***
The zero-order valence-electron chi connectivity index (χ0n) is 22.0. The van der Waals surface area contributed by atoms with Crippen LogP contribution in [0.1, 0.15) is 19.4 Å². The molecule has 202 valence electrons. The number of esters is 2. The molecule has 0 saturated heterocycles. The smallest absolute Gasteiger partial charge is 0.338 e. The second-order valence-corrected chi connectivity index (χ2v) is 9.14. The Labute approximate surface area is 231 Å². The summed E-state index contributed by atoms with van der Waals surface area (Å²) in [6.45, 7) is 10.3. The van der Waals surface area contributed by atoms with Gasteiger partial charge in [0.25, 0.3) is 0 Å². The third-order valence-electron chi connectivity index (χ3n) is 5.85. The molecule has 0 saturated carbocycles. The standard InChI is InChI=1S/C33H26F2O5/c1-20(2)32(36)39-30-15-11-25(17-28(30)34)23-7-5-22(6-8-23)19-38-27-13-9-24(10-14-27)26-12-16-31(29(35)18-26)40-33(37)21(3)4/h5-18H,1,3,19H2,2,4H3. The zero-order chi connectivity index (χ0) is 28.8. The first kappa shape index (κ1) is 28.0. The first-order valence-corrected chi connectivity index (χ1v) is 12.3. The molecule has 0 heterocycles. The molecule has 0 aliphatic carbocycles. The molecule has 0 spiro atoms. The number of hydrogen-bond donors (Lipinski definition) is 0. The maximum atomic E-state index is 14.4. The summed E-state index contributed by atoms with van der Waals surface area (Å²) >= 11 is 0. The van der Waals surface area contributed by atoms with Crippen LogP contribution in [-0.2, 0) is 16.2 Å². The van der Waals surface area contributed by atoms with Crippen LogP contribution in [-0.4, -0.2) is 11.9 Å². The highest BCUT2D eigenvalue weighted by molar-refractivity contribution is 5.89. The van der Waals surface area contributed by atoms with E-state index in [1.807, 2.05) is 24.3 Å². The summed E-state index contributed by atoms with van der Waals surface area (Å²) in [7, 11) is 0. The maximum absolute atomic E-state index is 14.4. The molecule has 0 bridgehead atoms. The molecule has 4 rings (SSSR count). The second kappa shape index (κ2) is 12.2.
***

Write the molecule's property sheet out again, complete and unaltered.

The zero-order valence-electron chi connectivity index (χ0n) is 22.0. The van der Waals surface area contributed by atoms with Crippen LogP contribution in [0.1, 0.15) is 19.4 Å². The molecule has 202 valence electrons. The number of esters is 2. The molecule has 0 saturated heterocycles. The smallest absolute Gasteiger partial charge is 0.338 e. The second-order valence-corrected chi connectivity index (χ2v) is 9.14. The Labute approximate surface area is 231 Å². The summed E-state index contributed by atoms with van der Waals surface area (Å²) in [6.45, 7) is 10.3. The van der Waals surface area contributed by atoms with Gasteiger partial charge in [0.25, 0.3) is 0 Å². The third-order valence-electron chi connectivity index (χ3n) is 5.85. The molecule has 0 saturated carbocycles. The standard InChI is InChI=1S/C33H26F2O5/c1-20(2)32(36)39-30-15-11-25(17-28(30)34)23-7-5-22(6-8-23)19-38-27-13-9-24(10-14-27)26-12-16-31(29(35)18-26)40-33(37)21(3)4/h5-18H,1,3,19H2,2,4H3. The zero-order chi connectivity index (χ0) is 28.8. The first kappa shape index (κ1) is 28.0. The first-order valence-corrected chi connectivity index (χ1v) is 12.3. The molecule has 0 heterocycles. The molecule has 0 aliphatic carbocycles. The molecule has 0 spiro atoms. The number of hydrogen-bond donors (Lipinski definition) is 0. The maximum atomic E-state index is 14.4. The summed E-state index contributed by atoms with van der Waals surface area (Å²) >= 11 is 0. The van der Waals surface area contributed by atoms with Crippen LogP contribution in [-0.2, 0) is 16.2 Å². The van der Waals surface area contributed by atoms with Crippen LogP contribution in [-0.4, -0.2) is 11.9 Å². The highest BCUT2D eigenvalue weighted by molar-refractivity contribution is 5.89. The van der Waals surface area contributed by atoms with E-state index in [1.807, 2.05) is 24.3 Å². The summed E-state index contributed by atoms with van der Waals surface area (Å²) in [7, 11) is 0. The maximum absolute atomic E-state index is 14.4. The molecule has 0 bridgehead atoms. The molecule has 4 rings (SSSR count). The second kappa shape index (κ2) is 12.2.